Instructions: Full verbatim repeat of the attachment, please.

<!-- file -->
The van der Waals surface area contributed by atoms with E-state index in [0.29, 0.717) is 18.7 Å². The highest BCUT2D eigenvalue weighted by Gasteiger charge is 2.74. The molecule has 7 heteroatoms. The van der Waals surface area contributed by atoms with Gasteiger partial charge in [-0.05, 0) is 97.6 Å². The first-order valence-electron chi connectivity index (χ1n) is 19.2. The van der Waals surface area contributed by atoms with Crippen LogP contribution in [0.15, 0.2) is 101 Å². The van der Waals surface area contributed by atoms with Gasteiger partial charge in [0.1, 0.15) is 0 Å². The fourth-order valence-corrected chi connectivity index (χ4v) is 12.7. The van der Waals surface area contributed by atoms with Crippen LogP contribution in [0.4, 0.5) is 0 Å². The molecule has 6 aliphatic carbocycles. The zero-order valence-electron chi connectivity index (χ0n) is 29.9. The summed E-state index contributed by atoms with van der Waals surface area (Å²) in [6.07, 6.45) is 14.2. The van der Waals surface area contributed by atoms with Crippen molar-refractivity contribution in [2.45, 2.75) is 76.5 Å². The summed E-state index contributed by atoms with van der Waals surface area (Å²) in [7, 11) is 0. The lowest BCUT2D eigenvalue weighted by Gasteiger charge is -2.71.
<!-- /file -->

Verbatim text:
The van der Waals surface area contributed by atoms with E-state index in [0.29, 0.717) is 18.7 Å². The highest BCUT2D eigenvalue weighted by Gasteiger charge is 2.74. The molecule has 7 heteroatoms. The van der Waals surface area contributed by atoms with Gasteiger partial charge in [-0.05, 0) is 97.6 Å². The first-order valence-electron chi connectivity index (χ1n) is 19.2. The van der Waals surface area contributed by atoms with Crippen LogP contribution in [0.15, 0.2) is 101 Å². The van der Waals surface area contributed by atoms with Gasteiger partial charge in [0.1, 0.15) is 0 Å². The fourth-order valence-corrected chi connectivity index (χ4v) is 12.7. The van der Waals surface area contributed by atoms with Crippen LogP contribution in [0.4, 0.5) is 0 Å². The molecule has 6 aliphatic carbocycles. The zero-order valence-electron chi connectivity index (χ0n) is 29.9. The summed E-state index contributed by atoms with van der Waals surface area (Å²) in [6.07, 6.45) is 14.2. The van der Waals surface area contributed by atoms with Crippen molar-refractivity contribution in [2.45, 2.75) is 76.5 Å². The summed E-state index contributed by atoms with van der Waals surface area (Å²) in [7, 11) is 0. The lowest BCUT2D eigenvalue weighted by Gasteiger charge is -2.71.